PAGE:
Senate Minority Leader Mitch McConnell appears more determined than ever to hold the Republican line from breaking on the debt ceiling.
In an interview with Punchbowl News, the Kentucky Republican fired a warning shot to Democrats as he dug in further on a view he's publicly expressed since late July.
"It's their obligation. They should step up. It's hard being in the majority. They are the ones who will raise the debt limit," he said, adding, "Do you guys think I'm bluffing?"
McConnell insisted that the US must never default on its debt payments and pointed back to his previous support of raising the ceiling to cover spending that Congressional Republicans and Democrats had struck deals on. He said that wasn't the case this year as Democrats passed a $1.9 trillion stimulus law along party-lines. They're also drafting another spending package aimed at shoring up the social safety net.
"So the only issue is, whose responsibility is it to do it? A Democratic president, a Democratic House, a Democratic Senate," he told Punchbowl News.
McConnell's warning threatens to amplify a perilous showdown between Republicans and Democrats on renewing the nation's ability to pay off its bills, known as the debt ceiling. The Treasury Department is making emergency cash payments to keep federal operations running, buying lawmakers some extra time.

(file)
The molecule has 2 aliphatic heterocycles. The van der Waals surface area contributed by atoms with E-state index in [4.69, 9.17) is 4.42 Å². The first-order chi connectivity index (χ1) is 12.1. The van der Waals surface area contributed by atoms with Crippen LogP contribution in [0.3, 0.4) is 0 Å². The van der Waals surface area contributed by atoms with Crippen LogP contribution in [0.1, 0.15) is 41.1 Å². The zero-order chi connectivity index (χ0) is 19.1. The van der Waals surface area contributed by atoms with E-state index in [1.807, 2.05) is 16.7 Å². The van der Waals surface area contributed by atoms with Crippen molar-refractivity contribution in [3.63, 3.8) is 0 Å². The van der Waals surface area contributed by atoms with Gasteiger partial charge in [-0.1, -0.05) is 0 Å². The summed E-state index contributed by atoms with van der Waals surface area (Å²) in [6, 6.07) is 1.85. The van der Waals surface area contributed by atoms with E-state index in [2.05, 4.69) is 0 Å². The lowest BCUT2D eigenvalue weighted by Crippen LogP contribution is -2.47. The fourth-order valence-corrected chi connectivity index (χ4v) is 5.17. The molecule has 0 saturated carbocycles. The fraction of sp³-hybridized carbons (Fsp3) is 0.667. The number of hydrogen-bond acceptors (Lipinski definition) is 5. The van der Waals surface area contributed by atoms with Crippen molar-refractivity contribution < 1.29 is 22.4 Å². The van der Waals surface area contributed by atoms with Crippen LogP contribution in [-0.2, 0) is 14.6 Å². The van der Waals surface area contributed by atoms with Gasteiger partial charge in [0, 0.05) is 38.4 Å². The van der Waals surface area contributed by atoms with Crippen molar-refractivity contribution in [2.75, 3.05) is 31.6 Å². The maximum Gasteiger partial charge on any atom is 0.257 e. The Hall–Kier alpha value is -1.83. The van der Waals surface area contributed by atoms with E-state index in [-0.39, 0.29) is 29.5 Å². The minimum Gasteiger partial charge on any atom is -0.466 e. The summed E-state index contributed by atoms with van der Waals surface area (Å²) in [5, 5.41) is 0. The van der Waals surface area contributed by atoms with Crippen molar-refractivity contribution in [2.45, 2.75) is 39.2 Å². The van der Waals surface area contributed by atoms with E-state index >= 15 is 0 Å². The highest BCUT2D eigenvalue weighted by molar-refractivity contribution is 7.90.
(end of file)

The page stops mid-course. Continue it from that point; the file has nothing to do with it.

But if Congress fails to agree on renewing the debt ceiling on time, experts say that could rattle financial markets and derail the economic recovery since the US's ability to make payments on its $28 trillion national debt would be halted.
Democrats are pressuring Republicans to raise the debt ceiling alongside them, as GOP lawmakers did three times under the Trump administration.
House Speaker Nancy Pelosi recently ruled out including a debt ceiling increase into their social spending bill. That legislation is traveling through the reconciliation process which only requires a simple majority vote and permits Democrats to go around fierce GOP resistance to the legislation.
A recent memo from the nonpartisan Congressional Research Service indicated President Donald Trump added $5.4 trillion onto the national debt since the debt ceiling was last suspended in July 2019 through the end of his administration in January 2021. The analysis has been circulating among Democratic lawmakers.
Senate Majority Leader Chuck Schumer cited the figures on Monday as he tore into Republican resistance on the issue. "Let me be clear: taking the debt hostage and playing games with the full faith and credit of the United States is reckless, irresponsible, and will harm every single American," he said in a Senate floor speech. "It is a complete non-starter."
The debt ceiling is the legal limit that the Treasury Department can borrow to maintain federal operations authorized by Congress. Raising the debt limit doesn't green-light new federal spending, it only allows the US to pay off existing spending.
Democrats may add the debt ceiling provision onto an emergency spending bill the White House wants Congress to approve this month to finance relief efforts after Hurricane Ida and wildfires in the western US, in conjunction with funding to avert government shutdown at the end of September. That tactic could persuade some Republicans to support the legislation.
But 46 Senate Republicans signed a letter in August pledging to not go along with Democrats on raising the debt ceiling. It's also unclear whether there would be enough Republican votes in the House.